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Publication numberUS4411585 A
Publication typeGrant
Application numberUS 06/244,298
Publication dateOct 25, 1983
Filing dateMar 16, 1981
Priority dateMar 16, 1981
Fee statusLapsed
Publication number06244298, 244298, US 4411585 A, US 4411585A, US-A-4411585, US4411585 A, US4411585A
InventorsRussell C. Quinn
Original AssigneeJos. Dyson And Sons, Inc.
Export CitationBiBTeX, EndNote, RefMan
External Links: USPTO, USPTO Assignment, Espacenet
Fork attachment for loader buckets
US 4411585 A
An attachment for buckets of vehicles known as front end loaders or the like, which consist of one or more, usually a pair of generally flat fork bodies removably positionable at the open end of the bucket of such a loader, the fork bodies being supported below the bucket, closely connected thereto by a bucket edge gripping bar extending along the bucket edge which provides for adjustment of the bodies at the edge, fasteners engaging suitably formed parts of each body and the bar, to maintain the attachment in place, to facilitate operation of the loader as a fork lift.
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I claim:
1. An attachment for a loader bucket comprising a pair of substantially generally flat fork bodies, each said body including a lifting section and a bucket engaging portion, each bucket engaging portion having a stop element connected to the bucket engaging portion to coact with a shoulder form at the underside of such bucket, bucket edge gripping means for frictionally positioning such means on the upper side at an edge of such bucket, said gripping means extending between said bodies and comprising a transversely elongated member having provisions for receiving fasteners which do not penetrate the bucket or bucket edge, and which engage said gripping and fastening means to prevent displacement of the fork bodies from such loader bucket, and fastening means for the fork body positioned in the elongated member to retain the fork bodies in related positions.

The prior art includes a number of different ways of converting a front end loader to fork lift operation, by fastening fork parts of one kind or another thereto, including the use of clamping means to maintain the parts in position at the open side of the bucket, requiring the operator to manhandle the same and resulting in concentrating stresses at the bucket edge, often necessitating very special fork design to accommodate the formation of the bucket.

Further since the operator in prior constructions, must resort to several hand operations for positioning as well as fastening forks to buckets, and the ultimate combination does not always perform as desired, since the attached forks often become misaligned, lost time for adjustment is not unusual.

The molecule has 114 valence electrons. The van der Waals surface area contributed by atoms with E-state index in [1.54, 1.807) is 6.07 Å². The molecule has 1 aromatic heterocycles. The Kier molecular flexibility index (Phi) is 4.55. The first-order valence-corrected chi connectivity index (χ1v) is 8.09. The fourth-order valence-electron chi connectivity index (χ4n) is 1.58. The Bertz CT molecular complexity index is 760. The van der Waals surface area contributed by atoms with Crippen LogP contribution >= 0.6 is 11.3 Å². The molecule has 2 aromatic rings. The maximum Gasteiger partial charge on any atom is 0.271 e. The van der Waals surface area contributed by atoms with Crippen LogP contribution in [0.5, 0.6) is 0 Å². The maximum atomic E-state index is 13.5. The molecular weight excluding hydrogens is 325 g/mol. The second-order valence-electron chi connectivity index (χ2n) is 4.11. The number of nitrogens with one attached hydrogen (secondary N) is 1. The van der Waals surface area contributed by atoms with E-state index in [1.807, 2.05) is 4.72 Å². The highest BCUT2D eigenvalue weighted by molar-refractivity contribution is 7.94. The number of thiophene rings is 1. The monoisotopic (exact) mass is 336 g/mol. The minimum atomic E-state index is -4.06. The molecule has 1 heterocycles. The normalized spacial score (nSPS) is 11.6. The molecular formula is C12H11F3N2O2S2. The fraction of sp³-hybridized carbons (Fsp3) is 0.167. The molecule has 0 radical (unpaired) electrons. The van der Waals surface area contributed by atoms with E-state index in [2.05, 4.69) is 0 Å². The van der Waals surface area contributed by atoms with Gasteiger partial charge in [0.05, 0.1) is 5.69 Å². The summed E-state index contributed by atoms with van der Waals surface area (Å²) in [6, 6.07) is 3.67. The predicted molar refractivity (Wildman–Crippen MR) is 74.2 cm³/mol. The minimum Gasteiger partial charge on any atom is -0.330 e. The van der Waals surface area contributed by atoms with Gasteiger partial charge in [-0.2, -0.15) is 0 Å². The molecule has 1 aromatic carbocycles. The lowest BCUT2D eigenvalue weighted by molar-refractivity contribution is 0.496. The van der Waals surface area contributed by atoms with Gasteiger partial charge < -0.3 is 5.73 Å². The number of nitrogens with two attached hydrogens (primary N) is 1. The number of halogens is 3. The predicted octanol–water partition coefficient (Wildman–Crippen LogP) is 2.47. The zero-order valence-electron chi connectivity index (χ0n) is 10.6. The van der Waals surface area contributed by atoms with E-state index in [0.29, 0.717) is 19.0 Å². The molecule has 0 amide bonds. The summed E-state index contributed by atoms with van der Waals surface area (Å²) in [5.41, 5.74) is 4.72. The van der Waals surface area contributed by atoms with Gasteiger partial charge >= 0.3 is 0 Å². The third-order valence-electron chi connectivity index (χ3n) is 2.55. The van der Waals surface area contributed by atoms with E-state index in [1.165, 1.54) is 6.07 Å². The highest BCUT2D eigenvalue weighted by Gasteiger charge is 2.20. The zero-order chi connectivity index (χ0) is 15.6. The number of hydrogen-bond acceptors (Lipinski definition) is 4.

In the instant concept, the generally flat fork bodies are availed of, and include in the usual combination, a pair of such bodies, each of which have a lifting section extending forwardly of the bucket edge, a portion extending rearwardly of the edge and beneath the bucket bottom, the portion in each having a stop element to coact with a shoulder to prevent displacement thereof.

The fork bodies are spaced at the edge and maintained in position thereat by edge gripping means which provide for variation of spacing, receiving fasteners which in turn engage fastener parts of each body, and in addition the gripping means are provided with a guide member which facilitates positioning of the assembly as a unit, at the edge of the bucket, by manipulation of the machine and bucket, to eliminate necessity for hand positioning of the fork bodies by the operator or helper.

With the foregoing in mind, the invention specifically contemplates availing of relatively simple fork bodies, providing fastener parts thereon, positioning stop elements to maintain the bodies in place, assembling the bodies into an attachable unit at predetermined spacing, enabling the interengagement of the assembly at a bucket edge without endangering the operator and completing the fastening in such a manner as to distribute lifting forces over the bucket bottom whilst preventing displacement of the thus fastened assembly, until such time as desired.

Special objects and advantages of the disclosure herein will be explained and described in detail in the specification appended hereto and disclosed in the drawing wherein:

FIG. 1 is a perspective, exploded view showing the various elements of the assembly hereof, with variations suggested.

FIG. 2 is a somewhat diagrammatic side elevational view of a bucket shown in phantom with the assembly hereof fastened at the edge.

FIG. 3 is an enlarged fragmentary view similar to FIG. 2 showing in greater detail the construction and fastening arrangement.


Referring initially to FIGS. 2 and 3, a front end loader bucket is indicated in dotted lines at 1, connected by the usual fastening such as 2 and 3, to a front end loader not shown, by means of the links such as 4 and 5.